Saturday, January 7, 2012
Fucked Up - David Comes To Life
“Who can I trust?!” Damian Abraham screams repeatedly towards the end of “Life In Paper”, one of several great tracks found on Fucked Up’s latest record, David Comes To Life.
And you think to yourself “Who can I trust?”
Should I give trust to the bank who loaned me six figures to live in this house?
Will I trust this president for another four years after watching him ignore the issues that I thought he would address during his first term?
Can I trust this Facebook friend who I’ve never met in real life with information on my family as we try to keep the world appraised of our activities?
Would you trust me if I told you that Fucked Up have delivered the best (if only) punk rock opera since Husker Du mixed those very words together with Zen Arcade?
Do I even care if you listen? There’s so much static in this world anyway, so many people beating their opinion on top of you that I completely understand if you just ignored everything about this review and went along, content with whatever it is you’re comfortable with in your current catalog.
But I’m here to tell you that you’d be missing out on a really good punk rock band pushing themselves beyond whatever expectation they set for themselves, as well as going beyond whatever limitations their band name provides them.
Fucked Up takes a huge leap in nearly every aspect of their genre, becoming the first punk rock band in quite some time that understands how the formula in punk rock should be that there are no formulas. To do this, they’ve created a story arc about a fictional dude named David. They’ve done this primarily with the hopes that the listener doesn’t figure out that the story arc itself is just some lame smokescreen created with the hopes that we all don’t end up figuring out that the songs are really about them.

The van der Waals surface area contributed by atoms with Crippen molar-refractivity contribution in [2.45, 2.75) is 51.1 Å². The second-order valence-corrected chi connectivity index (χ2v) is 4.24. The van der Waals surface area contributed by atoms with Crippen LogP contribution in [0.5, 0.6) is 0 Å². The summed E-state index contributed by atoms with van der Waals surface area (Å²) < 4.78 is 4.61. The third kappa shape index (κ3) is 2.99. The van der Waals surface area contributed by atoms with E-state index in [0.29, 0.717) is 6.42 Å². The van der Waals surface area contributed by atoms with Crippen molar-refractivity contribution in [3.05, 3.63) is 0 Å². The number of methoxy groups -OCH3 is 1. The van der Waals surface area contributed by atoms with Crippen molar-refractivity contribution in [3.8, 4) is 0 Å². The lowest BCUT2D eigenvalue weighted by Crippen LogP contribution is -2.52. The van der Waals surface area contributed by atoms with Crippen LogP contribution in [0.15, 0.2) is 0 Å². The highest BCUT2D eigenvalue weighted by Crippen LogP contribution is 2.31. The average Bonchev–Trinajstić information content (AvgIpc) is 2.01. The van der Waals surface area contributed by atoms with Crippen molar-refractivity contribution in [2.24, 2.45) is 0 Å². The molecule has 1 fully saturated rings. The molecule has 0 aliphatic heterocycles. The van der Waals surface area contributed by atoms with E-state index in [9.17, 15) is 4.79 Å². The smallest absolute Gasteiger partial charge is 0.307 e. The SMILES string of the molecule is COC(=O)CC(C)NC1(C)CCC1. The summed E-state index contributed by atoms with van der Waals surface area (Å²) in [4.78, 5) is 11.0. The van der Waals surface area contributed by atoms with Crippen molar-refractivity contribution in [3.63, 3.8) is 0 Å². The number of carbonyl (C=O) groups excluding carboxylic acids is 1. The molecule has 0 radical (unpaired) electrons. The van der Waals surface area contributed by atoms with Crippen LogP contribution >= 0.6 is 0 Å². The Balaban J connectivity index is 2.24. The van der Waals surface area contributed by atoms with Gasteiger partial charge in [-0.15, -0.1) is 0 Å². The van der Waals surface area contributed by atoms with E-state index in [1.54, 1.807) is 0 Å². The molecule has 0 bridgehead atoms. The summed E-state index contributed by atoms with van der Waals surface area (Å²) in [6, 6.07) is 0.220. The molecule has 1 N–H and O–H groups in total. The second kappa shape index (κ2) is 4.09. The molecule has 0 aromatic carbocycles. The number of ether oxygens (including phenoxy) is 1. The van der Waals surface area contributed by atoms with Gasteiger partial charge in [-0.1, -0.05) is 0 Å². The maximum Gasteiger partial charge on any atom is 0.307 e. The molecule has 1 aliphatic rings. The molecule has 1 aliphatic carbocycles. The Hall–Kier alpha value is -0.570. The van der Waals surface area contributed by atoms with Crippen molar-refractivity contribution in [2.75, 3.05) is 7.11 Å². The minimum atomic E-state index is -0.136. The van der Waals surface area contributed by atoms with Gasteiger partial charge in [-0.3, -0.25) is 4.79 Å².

If you must: David works in a light bulb factory, falls in love with leftie chick who dies while building a bomb, disaster strikes and then things get murky. At the end of the day, it’s a record about relationships and if the brevity between us all suggests that we might be better off with our individual toils without all of the human drama. The music and continuous yell of Abraham give the record’s bluntness some added weight, suggesting that emphasis on how we treat each other during this time together.
While the vocals may sound like limited reflections, Abraham manages the unique feat of shoving a bunch of emotional content into those guttural projections. It depends on the topic, and by the time he’s set his sights on heavier matters like death itself, he scales back the angst and turns up the advice. He tells us to stand tall and reminds us that life doesn’t always mean you don’t have to dwell on what dreams you lost, but what you did before laying down your head.
Be proud that you lived “Not the life that you wanted” but focused on “the life that you led.” He adds that life really does mean experiencing it-ups and downs-and to not think that a quick shot from a cell phone doesn’t really mean you lived that moment because “the pictures we take don’t resolve, just reflect.”
How telling that the band is now considering an extended hiatus so that members can begin using some of these lessons in real life! It only proves that David Comes To Life could actually serve as inspiration to your own epiphany if you’re able to hear the message beneath the record’s wonderful cacophony.